Prospector Canoe

Page 2

Click any photo below to see a larger image.

Off_the-Strongback.jpg (415096 bytes)

Working the Inside
It was really nice to see the canoe open-side-up for the first time.   After removing the forms, I immediately sanded off any sharp edges along the top so the inside could be worked safely.

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The inside was prepared by using a paint scraper to knock off most of the glue.  The scraper blades was rounded and kept sharp with an occasional few strokes of a file.

Sandpaper wrapped around rolled-up magazines did a nice job of smoothing the interior.  Sandpaper around a 5" piece of pool noodle worked well too, although softer.  Most of the work was with 60 grit sandpaper, and 100 grit to finish it.

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Fiberglassing the Interior
The fiberglassing went very smoothly, thanks to advice not to attempt wrapping the cloth around the inside of the stems.  I epoxied the cloth right up the sides of the stems, and later applied a small fillet so the stems looked relatively smooth and clean.  

Spreaders sticks maintained the proper beam until fully-cured epoxy is on both sides of the wood.

Only one filler epoxy coat  on top of the wet-out coat, so the interior has a non-skid weave pattern showing.  [Post construction note:  Next canoe I will probably put filler coats to achieve a smooth finish -- I think it might look better.]

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Gunnels were scarf-joined before gluing them to the boat.  A jig holds the gunnel pieces perfectly straight while the epoxy cures.

The inner and outer gunnels are both 5/8" wide ash wood.  The underside of the gunnels taper from 3/4" where attached to hull to 5/8" on the outer edge, so that water will tend to pour off when the canoe is turned upside down.

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Gluing the gunnels was achieved with two people, as the 16 foot long pieces were unwieldy to handle alone.  After checking for  a good dry fit, the gunnels were buttered with epoxy thickened with silica dust,  and a little sanding dust for color.

Screws (3/4" silicon bronze) and clamps hold the gunnels in place as the epoxy cures.  These screw heads are covered by the outer gunnels.

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Decks
I wanted small decks to keep the boat lightweight, but also wanted it to be a good handle-hold and have a feature that allowed a painter to be attached.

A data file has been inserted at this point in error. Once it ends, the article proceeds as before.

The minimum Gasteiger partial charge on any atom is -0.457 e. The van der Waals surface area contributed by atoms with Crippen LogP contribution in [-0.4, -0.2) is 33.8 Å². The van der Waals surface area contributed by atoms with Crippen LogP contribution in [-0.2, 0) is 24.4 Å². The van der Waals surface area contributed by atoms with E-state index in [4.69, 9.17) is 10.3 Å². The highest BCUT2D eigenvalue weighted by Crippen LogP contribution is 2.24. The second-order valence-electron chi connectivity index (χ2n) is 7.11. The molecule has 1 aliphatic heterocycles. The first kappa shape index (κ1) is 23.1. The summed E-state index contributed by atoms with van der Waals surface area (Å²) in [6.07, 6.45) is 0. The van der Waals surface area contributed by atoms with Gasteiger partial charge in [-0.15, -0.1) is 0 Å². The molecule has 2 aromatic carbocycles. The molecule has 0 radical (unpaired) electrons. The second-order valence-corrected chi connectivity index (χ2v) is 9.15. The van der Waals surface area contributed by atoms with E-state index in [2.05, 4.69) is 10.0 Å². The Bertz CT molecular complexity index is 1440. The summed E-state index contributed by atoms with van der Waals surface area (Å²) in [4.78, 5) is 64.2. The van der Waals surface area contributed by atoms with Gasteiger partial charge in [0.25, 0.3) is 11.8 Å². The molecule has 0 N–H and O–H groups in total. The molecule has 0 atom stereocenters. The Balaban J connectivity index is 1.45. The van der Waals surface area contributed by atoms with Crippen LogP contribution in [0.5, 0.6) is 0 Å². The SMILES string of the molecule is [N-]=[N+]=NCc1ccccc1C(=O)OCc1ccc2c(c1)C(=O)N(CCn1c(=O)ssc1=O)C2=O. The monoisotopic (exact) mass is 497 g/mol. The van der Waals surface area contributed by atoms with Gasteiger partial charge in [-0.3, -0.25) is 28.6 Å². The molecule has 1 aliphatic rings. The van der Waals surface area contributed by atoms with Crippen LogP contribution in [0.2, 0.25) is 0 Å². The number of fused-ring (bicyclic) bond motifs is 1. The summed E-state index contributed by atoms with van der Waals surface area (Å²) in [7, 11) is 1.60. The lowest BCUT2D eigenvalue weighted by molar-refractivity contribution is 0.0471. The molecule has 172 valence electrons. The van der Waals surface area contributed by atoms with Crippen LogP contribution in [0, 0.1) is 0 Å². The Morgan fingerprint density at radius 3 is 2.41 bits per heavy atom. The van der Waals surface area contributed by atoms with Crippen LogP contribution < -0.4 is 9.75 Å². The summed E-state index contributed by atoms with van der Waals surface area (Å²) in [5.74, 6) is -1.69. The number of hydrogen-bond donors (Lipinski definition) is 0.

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A 1/2 inch hole near the point of the deck will allow rope attachment and provide a drain hole when the canoe is upside down.   

The underside where the deck, gunnels and stem intersect received a small  fillet to round it off and allow total drainage.

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This photo shows the underside of the deck before final sanding and varnishing.  The handle is epoxy-glued to the side and underside of the inner gunnel.

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You can never have too many clamps when gluing the external gunnels!  The gunnels are also screwed in place with 1 1/4" #8 silicon bronze screws from the inside. 

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The seat frames and center thwart received two coats of epoxy and a few coats of varnish.  I wasn't sure  how strong the seats would be, so the underside of the seat frames also received a layer of fiberglass tape before the varnish. 

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Black one-inch webbing is my choice for the seat.

This is my ninth epoxy-sheathed boat, and I had my first allergic reaction to epoxy the day after sanding some green epoxy on the gunnels and decks.  Very scary.   I woke up with a hive-like rash over most of my torso.  Later in the day, the rash extended to my arms and legs.  I believe it was due to breathing in dust from uncured epoxy.  I normally wear a dust mask and try to avoid sanding green epoxy, but cold weather had slowed the curing down so much.  I'll be more careful now!  

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Varnishing
A 10' by 20' plastic painter's ground cloth hung over the canoe keeps most dust specks off while the varnish is wet.  The plastic is draped over ropes and secured with masking tape.   Plenty of lights.

Prior to varnishing, the entire garage was cleaned by opening the door and blasting everything with a leaf blower.  Later, the floor was mopped.

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Created March 2, 2006